DIY Project: Replacing a Link on a Chain-Link Fence


DIY Project: Replacing a Link on a Chain-Link FenceChain-link fences are considerably sturdier than the traditional white picket, but they still require maintenance to keep them looking and performing their best. The impact of trees, debris, and heavy objects can damage sections of your chain-link fence. If your chain-link fence needs a link or two replaced, it’s easier and more cost-effective to learn how to do these minor repairs yourself. Embark on your next DIY project of replacing a link on a chain-link fence by reading our tips below.

Gather Your Tools

  • Rope for tying the nearest posts to hold up the damaged part of the fence.
  • Tape measure for determining the size of the hole and where to cut the fence.
  • Wire cutters for removing the damaged section and cutting the replacement piece.
  • Aluminum tire wires for connecting the replacement piece to the section of the fence.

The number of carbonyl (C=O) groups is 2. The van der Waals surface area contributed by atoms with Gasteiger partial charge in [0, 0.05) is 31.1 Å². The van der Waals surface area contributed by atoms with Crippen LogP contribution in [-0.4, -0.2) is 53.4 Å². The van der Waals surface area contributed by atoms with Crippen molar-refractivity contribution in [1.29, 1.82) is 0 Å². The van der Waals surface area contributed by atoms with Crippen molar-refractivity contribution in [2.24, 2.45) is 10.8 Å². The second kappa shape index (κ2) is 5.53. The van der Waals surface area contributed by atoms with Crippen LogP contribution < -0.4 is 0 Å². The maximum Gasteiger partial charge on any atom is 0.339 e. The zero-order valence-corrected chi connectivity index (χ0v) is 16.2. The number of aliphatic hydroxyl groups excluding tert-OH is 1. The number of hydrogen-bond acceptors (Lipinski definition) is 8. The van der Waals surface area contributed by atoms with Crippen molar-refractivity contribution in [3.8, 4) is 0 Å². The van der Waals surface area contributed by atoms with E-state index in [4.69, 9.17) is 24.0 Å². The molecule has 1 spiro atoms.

• Hog ring pliers for fencing to connect the replacement piece and tie the end of the wires together.

Tie Up the Fence

Use a part of the rope to provide support while replacing the link. Tie the rope one foot from the top of the fence and approximately five inches from the hole. Pull the rope another five inches horizontally to tie it on the other side of the hole.

Measure the Hole

Use the tape measure to indicate the distance from the hole to the ground and cut the fence in a straight line. Place the tape measure on the side of the hole, stretch down to the ground to mark the distance, and repeat the process on the other side of the hole.

Remove the Old Link

Use the wire cutters to cut down each line you previously measured. Carefully remove the damaged chain links and discard them before proceeding to the next step. Use both the wire cutters and the tape measure to cut out the replacement link by using the previous measurements to match.

Connect the New Link

Ask someone to hold the left side of the new link to the fence before connecting the links. Use the aluminum tie wires to connect the replacement piece to your fence, and use the pliers to twist the ends of the ties together clockwise. Start from the top rung of the fence and apply six to twelve inches of space between each tie wire until reaching the ground.

Whether you’re replacing a link on a chain-link fence or applying new upholstery, Staple Headquarters is a proud provider of high-quality industrial tools. Explore our selection for all your commercial and DIY needs.